New Forests

, Volume 49, Issue 3, pp 311–327 | Cite as

Agrobacterium-mediated transformation of a Eucalyptus camaldulensis × E. tereticornis hybrid using peeled nodal-stem segments with yeast HAL2 for improving salt tolerance

  • Narumol Thanananta
  • Supachai Vuttipongchaikij
  • Somsak Apisitwanich


Genetic improvements of Eucalyptus require both breeding and gene transformation to generate desirable traits for forest industry. Because most of the current Eucalyptus transformation methods rely on juvenile seedling tissues as explants, the resulting transgenics are subjected to phenotypic segregation through the use of segregated seedlings. This is unsuitable for transformation of selected Eucalyptus breeding lines, especially the interspecific hybrids. Here, we developed an Agrobacterium-mediated transformation method using peeled nodal-stem explants from in vitro-propagated plantlets of a Eucalyptus hybrid. The explant was prepared by peeling off epidermal layers around the axillary buds using a pair of forceps, before co-cultivation with Agrobacterium tumefaciens. Transgenic shoots generated from the axillary buds were then obtained through kanamycin selection. The transformation efficiency was at most 24% as confirmed by PCR and GUS assay. Transformation of a E. camaldulensis × E. tereticornis F1 hybrid clone using yeast HAL2 showed that, out of 35, 11 transgenic plantlets had an increase in salt tolerance and grew and developed roots, though at a slow rate, on the medium supplemented with NaCl up to 300 mM concentration. This work demonstrates the efficiency of this transformation method for further genetic improvement of Eucalyptus clones selected through hybridization and breeding.


Abiotic stress Eucalyptus Genetic engineering Tissue culture Tree biotechnology 



This research was supported by The Graduate School for Thesis and Dissertation, Kasetsart University, Kasetsart University Research and Development Institute (KURDI), and Faculty of Science Research Fund (ScRF).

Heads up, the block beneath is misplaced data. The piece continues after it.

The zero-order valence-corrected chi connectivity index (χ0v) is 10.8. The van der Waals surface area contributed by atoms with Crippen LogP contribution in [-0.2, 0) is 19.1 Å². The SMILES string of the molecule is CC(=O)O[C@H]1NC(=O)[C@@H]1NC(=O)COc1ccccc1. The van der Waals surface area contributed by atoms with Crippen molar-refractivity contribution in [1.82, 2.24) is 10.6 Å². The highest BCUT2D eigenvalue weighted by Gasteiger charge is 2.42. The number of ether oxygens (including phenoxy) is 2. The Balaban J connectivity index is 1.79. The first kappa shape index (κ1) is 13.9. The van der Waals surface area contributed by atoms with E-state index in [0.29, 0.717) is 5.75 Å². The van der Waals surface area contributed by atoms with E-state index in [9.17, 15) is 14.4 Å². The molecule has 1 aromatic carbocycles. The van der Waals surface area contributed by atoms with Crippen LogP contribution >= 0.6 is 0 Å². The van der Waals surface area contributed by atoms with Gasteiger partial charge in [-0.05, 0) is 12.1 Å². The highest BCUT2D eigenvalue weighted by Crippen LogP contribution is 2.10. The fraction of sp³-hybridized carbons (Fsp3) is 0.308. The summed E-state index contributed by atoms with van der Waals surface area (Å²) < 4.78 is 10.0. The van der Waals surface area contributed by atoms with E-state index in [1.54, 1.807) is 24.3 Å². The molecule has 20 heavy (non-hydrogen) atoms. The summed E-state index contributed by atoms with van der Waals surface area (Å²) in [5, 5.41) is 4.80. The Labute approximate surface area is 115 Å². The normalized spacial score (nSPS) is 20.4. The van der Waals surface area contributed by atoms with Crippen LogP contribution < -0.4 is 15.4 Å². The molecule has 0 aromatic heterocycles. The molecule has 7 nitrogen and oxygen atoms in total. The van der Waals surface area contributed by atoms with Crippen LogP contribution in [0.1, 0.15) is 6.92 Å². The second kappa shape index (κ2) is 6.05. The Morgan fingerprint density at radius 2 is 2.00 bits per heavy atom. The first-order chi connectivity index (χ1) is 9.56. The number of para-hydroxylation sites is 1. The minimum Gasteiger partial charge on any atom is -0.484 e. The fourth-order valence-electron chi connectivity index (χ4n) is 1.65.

Compliance with ethical standards

Conflict of interest

The authors declare that they have no conflict of interest.

Supplementary material

11056_2017_9621_MOESM1_ESM.tif (10.7 mb)
Supplementary data Fig. S1 shows vigorous growth of the 24A17 hybrid compared with its parental lines, E. calmaldulensis and E. tereticornis, and other two F1 hybrid lines (TIFF 10966 kb)
11056_2017_9621_MOESM2_ESM.tif (9.1 mb)
Supplementary data Fig. S2 shows growth of the 24A17 hybrid, E. calmaldulensis and E. tereticornis cultivated on the growth medium supplemented with 0, 100, 300 and 500 mM NaCl for 30 days (TIFF 9342 kb)


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Copyright information

© Springer Science+Business Media B.V., part of Springer Nature 2017

Authors and Affiliations

  1. 1.Faculty of Science and TechnologyValaya Alongkorn Rajabhat University under the Royal PatronageKlong Nuang, Khlong LuangThailand
  2. 2.Department of Genetics, Faculty of ScienceKasetsart UniversityChatuchakThailand
  3. 3.Center of Advanced Studies for Tropical Natural ResourcesKasetsart UniversityChatuchakThailand
  4. 4.School of ScienceMae Fah Luang UniversityChiangraiThailand

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